Nevertheless, in order to assess the appropriateness of the leadership enhancements here, we must decide whether the evidence permitted a finding that the criminal activity “involved five or more participants.”   In so doing, we must determine whether, for each defendant, it is proper to include the defendant himself when counting the number of knowing participants in the criminal activity.   This question has never been squarely addressed in this circuit, though we have assumed variously that a defendant could be included, see, e.g., United States v. Napoli, 179 F.3d 1, 14 (2d Cir.1999);  United States v. Lanese, 890 F.2d 1284, 1293 (2d Cir.1989), and that a defendant could not be included, see, e.g., United States v. Melendez, 41 F.3d 797, 800 (2d Cir.1994).   We are compelled to reach the question in this case for two reasons.   First, in our view, the government has not shown that the arson conspiracy involved any more than the five knowing participants listed above, including both defendants.   The evidence suggests that certain other individuals identified by the government as possible participants-Michael Steinberg and Ernie Schaffer-either participated unwittingly or participated in the subsequent insurance fraud, but not the arson.1  Second, the district court made no explicit finding that the criminal scheme here was “otherwise extensive”;  its decision rested solely on its conclusion that the scheme “involved five or more participants.”   Thus, its sentencing determination can be upheld only if the “five or more participants” may include the defendants themselves.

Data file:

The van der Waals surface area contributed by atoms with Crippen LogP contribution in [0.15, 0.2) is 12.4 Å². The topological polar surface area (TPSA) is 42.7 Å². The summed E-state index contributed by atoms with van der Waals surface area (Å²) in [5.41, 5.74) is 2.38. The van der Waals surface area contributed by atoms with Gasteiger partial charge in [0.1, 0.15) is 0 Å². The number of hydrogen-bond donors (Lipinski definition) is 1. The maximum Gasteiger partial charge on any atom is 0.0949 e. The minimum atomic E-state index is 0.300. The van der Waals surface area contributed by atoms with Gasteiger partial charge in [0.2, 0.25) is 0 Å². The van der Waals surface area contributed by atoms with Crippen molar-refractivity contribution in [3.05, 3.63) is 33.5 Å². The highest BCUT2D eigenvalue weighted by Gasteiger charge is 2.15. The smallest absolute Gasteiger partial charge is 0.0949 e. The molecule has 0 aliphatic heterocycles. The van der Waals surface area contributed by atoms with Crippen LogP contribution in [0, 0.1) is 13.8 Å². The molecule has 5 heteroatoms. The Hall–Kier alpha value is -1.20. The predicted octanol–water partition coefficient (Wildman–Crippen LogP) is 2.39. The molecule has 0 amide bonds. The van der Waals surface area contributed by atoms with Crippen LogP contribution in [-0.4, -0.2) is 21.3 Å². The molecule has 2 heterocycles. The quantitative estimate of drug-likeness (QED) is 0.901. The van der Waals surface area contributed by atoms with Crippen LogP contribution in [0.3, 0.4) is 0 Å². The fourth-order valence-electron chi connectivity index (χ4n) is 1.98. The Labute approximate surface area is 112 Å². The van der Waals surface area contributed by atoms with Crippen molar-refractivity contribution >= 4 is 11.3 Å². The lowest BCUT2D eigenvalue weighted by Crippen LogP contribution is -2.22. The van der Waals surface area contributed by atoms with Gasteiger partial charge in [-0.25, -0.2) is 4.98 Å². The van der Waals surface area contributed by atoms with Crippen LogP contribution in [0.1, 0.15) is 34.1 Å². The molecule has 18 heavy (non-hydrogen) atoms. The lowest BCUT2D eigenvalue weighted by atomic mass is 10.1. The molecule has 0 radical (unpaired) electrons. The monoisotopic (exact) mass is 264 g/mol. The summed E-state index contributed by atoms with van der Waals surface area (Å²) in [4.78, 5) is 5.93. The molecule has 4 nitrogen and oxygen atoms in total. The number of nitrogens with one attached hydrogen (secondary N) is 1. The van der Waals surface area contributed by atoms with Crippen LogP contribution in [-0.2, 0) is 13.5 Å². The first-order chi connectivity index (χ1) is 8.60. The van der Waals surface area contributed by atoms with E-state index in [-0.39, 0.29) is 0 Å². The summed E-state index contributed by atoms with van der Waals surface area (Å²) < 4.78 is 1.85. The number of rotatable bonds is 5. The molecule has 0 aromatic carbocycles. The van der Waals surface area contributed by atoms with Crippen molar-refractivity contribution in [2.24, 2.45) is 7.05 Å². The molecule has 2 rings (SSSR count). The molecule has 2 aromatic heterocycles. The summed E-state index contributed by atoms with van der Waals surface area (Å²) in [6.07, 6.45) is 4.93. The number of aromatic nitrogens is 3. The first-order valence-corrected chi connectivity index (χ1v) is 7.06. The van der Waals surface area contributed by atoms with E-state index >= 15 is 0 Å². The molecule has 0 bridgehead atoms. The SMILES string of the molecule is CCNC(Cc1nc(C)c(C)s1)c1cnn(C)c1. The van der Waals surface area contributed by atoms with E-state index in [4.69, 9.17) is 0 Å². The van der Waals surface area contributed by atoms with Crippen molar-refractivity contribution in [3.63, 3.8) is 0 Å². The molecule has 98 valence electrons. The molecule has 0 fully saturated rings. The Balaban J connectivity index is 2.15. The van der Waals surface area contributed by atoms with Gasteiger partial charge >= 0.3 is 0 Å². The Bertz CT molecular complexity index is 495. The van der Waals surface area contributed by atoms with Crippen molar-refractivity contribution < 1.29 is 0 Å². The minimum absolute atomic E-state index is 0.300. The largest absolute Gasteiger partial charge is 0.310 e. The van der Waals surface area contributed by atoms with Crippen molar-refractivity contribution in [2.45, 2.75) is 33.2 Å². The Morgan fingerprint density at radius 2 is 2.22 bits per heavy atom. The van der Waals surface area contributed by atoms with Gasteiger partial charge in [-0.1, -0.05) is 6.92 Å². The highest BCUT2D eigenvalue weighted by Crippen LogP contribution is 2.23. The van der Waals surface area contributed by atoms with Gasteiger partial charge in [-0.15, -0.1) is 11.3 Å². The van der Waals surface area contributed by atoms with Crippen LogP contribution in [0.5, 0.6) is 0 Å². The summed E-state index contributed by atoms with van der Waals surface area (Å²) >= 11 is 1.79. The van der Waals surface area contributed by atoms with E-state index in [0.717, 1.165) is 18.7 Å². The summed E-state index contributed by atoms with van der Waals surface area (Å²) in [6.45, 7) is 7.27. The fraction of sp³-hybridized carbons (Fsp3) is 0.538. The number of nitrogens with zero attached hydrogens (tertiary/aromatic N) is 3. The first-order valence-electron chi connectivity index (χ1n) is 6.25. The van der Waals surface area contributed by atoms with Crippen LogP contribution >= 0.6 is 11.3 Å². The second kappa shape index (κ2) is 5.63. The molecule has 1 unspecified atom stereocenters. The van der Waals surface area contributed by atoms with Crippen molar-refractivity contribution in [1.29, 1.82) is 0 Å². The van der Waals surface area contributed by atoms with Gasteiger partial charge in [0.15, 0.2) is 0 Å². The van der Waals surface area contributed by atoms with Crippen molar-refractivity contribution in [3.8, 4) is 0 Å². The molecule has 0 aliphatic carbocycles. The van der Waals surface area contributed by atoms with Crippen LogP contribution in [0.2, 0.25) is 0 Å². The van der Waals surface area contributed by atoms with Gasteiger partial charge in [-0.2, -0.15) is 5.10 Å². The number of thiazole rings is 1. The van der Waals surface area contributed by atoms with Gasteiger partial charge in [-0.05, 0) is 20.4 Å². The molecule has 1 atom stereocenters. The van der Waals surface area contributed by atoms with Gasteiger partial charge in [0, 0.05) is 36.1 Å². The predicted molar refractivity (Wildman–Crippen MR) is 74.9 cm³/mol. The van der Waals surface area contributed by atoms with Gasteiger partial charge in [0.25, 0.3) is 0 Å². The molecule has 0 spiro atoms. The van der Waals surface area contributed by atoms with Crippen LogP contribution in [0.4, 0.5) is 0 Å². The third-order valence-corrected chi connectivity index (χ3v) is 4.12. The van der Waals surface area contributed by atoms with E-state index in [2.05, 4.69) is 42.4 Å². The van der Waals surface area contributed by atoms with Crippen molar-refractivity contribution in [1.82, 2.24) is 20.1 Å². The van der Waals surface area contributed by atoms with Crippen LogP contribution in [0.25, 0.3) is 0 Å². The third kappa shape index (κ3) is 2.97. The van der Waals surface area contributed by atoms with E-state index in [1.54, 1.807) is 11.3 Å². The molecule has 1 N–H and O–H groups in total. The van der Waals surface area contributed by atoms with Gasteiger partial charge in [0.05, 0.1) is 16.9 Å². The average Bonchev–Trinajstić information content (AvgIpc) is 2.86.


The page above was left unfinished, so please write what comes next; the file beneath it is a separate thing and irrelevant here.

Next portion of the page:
We hold that a defendant may properly be included as a participant when determining whether the criminal activity “involved five or more participants” for purposes of a leadership role enhancement under § 3B1.1. First, the plain text of the Guideline supports this conclusion.   The Guideline uses language-“five or more participants”-that does not in any way distinguish the defendant subject to the enhancement from the other individuals involved in the criminal scheme.